The Death Penalty

617 Words3 Pages
The Death Penalty The Death penalty has been a controversial subject since the beginning of time. People are concerned about the morality of the death penalty thus making it a debatable subject. Because of this, James Freeman, columnist for USA Today, decided to write an editorial on the subject of “Does America need the death penalty?” While being a writer for USA Today, one would think that he would effectively use the appeals of rhetoric (ethos, pathos, and logos), but in fact he does not and concludes with a poorly writing argument. One problem James Freeman’s editorial faces is through the use of its ethos. Basically, the only credibility he shows is the fact that he writes for the USA Today. He uses statements such as, “I’ve struggled with the death penalty…” and “My first reaction was probably typical – Fry the bastard!” These statements make the reader think, as a reader, that he is not at all confident with his argument. Freeman is forthright in telling us that he has a problem deciding where he actually stands. “Frying the bastard,” is what he is trying to stop, isn’t it? The writer’s style and voice as he discusses his analysis is the only effective use of ethos in the argument. As a reader, it was very interesting to read his essay because the author sounds interested in discussing the topic. This style of writing is very informal, which adds to its ease in reading. This is an excellent writing style because he makes his essay most interesting. Pathos is a huge factor that plays an important role in writing arguments. The writer of this piece does an excellent job of emotionally connecting with the reader. The problem that the author has is that he affects the reader in the opposite way. Whe... ... middle of paper ... ...uggests cutting taxes but fails to explain who will pay for the various crime-prevention programs and who will pay for an increase in prison sentences. If there are going to be people in jail for longer amounts of time, who pays for them to live? Do we start charging criminals for staying in jail? Another point the author mentions is imprisonment for life, but he fails to mention the fact that life in judicial vocabulary means twenty years. As discussed in my essay, the author failed to successfully use the three appeals of rhetoric. He wasn’t very creditable to his job; he doesn’t seem to know what exactly his stance is. Emotionally he appealed to the opposite of his so-called view. Also, Freeman does not balance his writing and does not give reasons his plan is logical. All of these factors made his column in the USA Today a ghastly example of rhetoric.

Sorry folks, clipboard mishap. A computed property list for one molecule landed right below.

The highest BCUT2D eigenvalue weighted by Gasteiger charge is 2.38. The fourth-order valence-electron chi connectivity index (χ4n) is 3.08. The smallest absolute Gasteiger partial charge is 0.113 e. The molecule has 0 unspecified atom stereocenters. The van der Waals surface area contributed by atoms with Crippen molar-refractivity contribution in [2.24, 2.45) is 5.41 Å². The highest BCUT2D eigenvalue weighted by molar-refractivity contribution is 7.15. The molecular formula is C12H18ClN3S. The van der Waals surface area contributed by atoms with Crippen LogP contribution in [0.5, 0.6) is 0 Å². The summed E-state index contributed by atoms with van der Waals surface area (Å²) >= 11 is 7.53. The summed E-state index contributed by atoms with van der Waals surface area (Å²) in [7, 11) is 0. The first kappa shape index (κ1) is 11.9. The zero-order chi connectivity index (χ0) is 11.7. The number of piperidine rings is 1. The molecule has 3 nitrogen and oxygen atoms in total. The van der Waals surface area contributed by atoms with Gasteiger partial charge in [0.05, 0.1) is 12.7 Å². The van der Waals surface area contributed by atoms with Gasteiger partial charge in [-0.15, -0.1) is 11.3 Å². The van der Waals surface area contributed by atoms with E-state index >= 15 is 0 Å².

More about The Death Penalty

Open Document